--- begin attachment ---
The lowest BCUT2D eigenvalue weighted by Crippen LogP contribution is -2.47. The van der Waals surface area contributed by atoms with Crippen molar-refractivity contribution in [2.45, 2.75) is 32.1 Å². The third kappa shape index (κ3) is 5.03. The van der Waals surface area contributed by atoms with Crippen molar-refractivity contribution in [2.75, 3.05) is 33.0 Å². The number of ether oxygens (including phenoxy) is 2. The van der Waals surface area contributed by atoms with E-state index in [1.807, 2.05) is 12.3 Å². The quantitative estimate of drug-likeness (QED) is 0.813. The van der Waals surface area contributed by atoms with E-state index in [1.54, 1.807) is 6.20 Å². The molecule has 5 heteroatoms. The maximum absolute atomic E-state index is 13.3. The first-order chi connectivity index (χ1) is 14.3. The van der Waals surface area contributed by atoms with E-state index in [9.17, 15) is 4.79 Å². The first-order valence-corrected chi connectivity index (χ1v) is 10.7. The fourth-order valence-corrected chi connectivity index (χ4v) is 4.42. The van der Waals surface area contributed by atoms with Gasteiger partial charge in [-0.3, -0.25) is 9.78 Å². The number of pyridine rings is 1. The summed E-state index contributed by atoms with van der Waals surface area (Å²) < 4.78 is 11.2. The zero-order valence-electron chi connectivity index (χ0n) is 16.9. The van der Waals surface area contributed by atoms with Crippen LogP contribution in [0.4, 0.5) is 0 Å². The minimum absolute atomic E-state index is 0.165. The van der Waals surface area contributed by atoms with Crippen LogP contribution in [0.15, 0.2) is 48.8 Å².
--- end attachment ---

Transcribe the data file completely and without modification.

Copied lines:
The lowest BCUT2D eigenvalue weighted by Crippen LogP contribution is -2.47. The van der Waals surface area contributed by atoms with Crippen molar-refractivity contribution in [2.45, 2.75) is 32.1 Å². The third kappa shape index (κ3) is 5.03. The van der Waals surface area contributed by atoms with Crippen molar-refractivity contribution in [2.75, 3.05) is 33.0 Å². The number of ether oxygens (including phenoxy) is 2. The van der Waals surface area contributed by atoms with E-state index in [1.807, 2.05) is 12.3 Å². The quantitative estimate of drug-likeness (QED) is 0.813. The van der Waals surface area contributed by atoms with E-state index in [1.54, 1.807) is 6.20 Å². The molecule has 5 heteroatoms. The maximum absolute atomic E-state index is 13.3. The first-order chi connectivity index (χ1) is 14.3. The van der Waals surface area contributed by atoms with E-state index in [9.17, 15) is 4.79 Å². The first-order valence-corrected chi connectivity index (χ1v) is 10.7. The fourth-order valence-corrected chi connectivity index (χ4v) is 4.42. The van der Waals surface area contributed by atoms with Gasteiger partial charge in [-0.3, -0.25) is 9.78 Å². The number of pyridine rings is 1. The summed E-state index contributed by atoms with van der Waals surface area (Å²) < 4.78 is 11.2. The zero-order valence-electron chi connectivity index (χ0n) is 16.9. The van der Waals surface area contributed by atoms with Crippen LogP contribution in [0.4, 0.5) is 0 Å². The minimum absolute atomic E-state index is 0.165. The van der Waals surface area contributed by atoms with Crippen LogP contribution in [0.15, 0.2) is 48.8 Å².